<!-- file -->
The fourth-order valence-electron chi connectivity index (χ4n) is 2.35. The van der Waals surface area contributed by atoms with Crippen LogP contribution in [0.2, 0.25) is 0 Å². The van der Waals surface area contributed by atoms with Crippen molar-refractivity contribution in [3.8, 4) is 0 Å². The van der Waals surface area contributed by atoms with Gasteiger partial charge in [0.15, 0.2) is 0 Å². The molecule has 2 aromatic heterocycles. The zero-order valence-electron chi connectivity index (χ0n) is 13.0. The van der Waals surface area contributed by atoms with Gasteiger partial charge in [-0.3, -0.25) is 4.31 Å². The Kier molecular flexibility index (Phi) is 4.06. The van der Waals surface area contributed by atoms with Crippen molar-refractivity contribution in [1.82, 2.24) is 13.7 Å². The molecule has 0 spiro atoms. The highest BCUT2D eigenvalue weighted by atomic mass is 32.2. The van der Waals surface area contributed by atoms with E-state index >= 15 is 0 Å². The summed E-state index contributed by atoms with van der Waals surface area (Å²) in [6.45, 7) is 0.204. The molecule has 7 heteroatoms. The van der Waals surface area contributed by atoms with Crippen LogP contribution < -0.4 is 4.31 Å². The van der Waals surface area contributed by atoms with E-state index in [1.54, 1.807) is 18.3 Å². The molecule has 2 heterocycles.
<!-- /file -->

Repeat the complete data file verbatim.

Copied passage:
The fourth-order valence-electron chi connectivity index (χ4n) is 2.35. The van der Waals surface area contributed by atoms with Crippen LogP contribution in [0.2, 0.25) is 0 Å². The van der Waals surface area contributed by atoms with Crippen molar-refractivity contribution in [3.8, 4) is 0 Å². The van der Waals surface area contributed by atoms with Gasteiger partial charge in [0.15, 0.2) is 0 Å². The molecule has 2 aromatic heterocycles. The zero-order valence-electron chi connectivity index (χ0n) is 13.0. The van der Waals surface area contributed by atoms with Gasteiger partial charge in [-0.3, -0.25) is 4.31 Å². The Kier molecular flexibility index (Phi) is 4.06. The van der Waals surface area contributed by atoms with Crippen molar-refractivity contribution in [1.82, 2.24) is 13.7 Å². The molecule has 0 spiro atoms. The highest BCUT2D eigenvalue weighted by atomic mass is 32.2. The van der Waals surface area contributed by atoms with E-state index >= 15 is 0 Å². The summed E-state index contributed by atoms with van der Waals surface area (Å²) in [6.45, 7) is 0.204. The molecule has 7 heteroatoms. The van der Waals surface area contributed by atoms with Crippen LogP contribution < -0.4 is 4.31 Å². The van der Waals surface area contributed by atoms with E-state index in [1.54, 1.807) is 18.3 Å². The molecule has 2 heterocycles.